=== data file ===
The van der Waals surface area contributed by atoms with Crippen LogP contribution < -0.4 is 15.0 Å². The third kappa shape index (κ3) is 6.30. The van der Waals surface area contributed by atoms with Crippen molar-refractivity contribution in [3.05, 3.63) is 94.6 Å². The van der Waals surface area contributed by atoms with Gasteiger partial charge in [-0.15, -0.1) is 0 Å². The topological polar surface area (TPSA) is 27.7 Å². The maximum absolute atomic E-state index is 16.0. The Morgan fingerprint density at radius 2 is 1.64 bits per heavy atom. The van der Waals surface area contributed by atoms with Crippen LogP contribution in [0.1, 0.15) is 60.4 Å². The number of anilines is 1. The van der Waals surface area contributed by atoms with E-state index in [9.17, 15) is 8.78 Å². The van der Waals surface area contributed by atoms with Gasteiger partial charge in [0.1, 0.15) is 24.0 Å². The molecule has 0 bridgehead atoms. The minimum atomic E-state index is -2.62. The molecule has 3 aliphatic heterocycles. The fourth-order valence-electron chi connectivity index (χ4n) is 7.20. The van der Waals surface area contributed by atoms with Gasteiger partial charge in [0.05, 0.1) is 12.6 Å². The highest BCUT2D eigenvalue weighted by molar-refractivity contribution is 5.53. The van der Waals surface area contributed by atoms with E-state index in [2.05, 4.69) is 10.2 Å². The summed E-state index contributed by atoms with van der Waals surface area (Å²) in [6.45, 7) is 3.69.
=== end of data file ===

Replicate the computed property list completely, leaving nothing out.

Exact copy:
The van der Waals surface area contributed by atoms with Crippen LogP contribution < -0.4 is 15.0 Å². The third kappa shape index (κ3) is 6.30. The van der Waals surface area contributed by atoms with Crippen molar-refractivity contribution in [3.05, 3.63) is 94.6 Å². The van der Waals surface area contributed by atoms with Gasteiger partial charge in [-0.15, -0.1) is 0 Å². The topological polar surface area (TPSA) is 27.7 Å². The maximum absolute atomic E-state index is 16.0. The Morgan fingerprint density at radius 2 is 1.64 bits per heavy atom. The van der Waals surface area contributed by atoms with Crippen LogP contribution in [0.1, 0.15) is 60.4 Å². The number of anilines is 1. The van der Waals surface area contributed by atoms with E-state index in [9.17, 15) is 8.78 Å². The van der Waals surface area contributed by atoms with Gasteiger partial charge in [0.1, 0.15) is 24.0 Å². The molecule has 0 bridgehead atoms. The minimum atomic E-state index is -2.62. The molecule has 3 aliphatic heterocycles. The fourth-order valence-electron chi connectivity index (χ4n) is 7.20. The van der Waals surface area contributed by atoms with Gasteiger partial charge in [0.05, 0.1) is 12.6 Å². The highest BCUT2D eigenvalue weighted by molar-refractivity contribution is 5.53. The van der Waals surface area contributed by atoms with E-state index in [2.05, 4.69) is 10.2 Å². The summed E-state index contributed by atoms with van der Waals surface area (Å²) in [6.45, 7) is 3.69.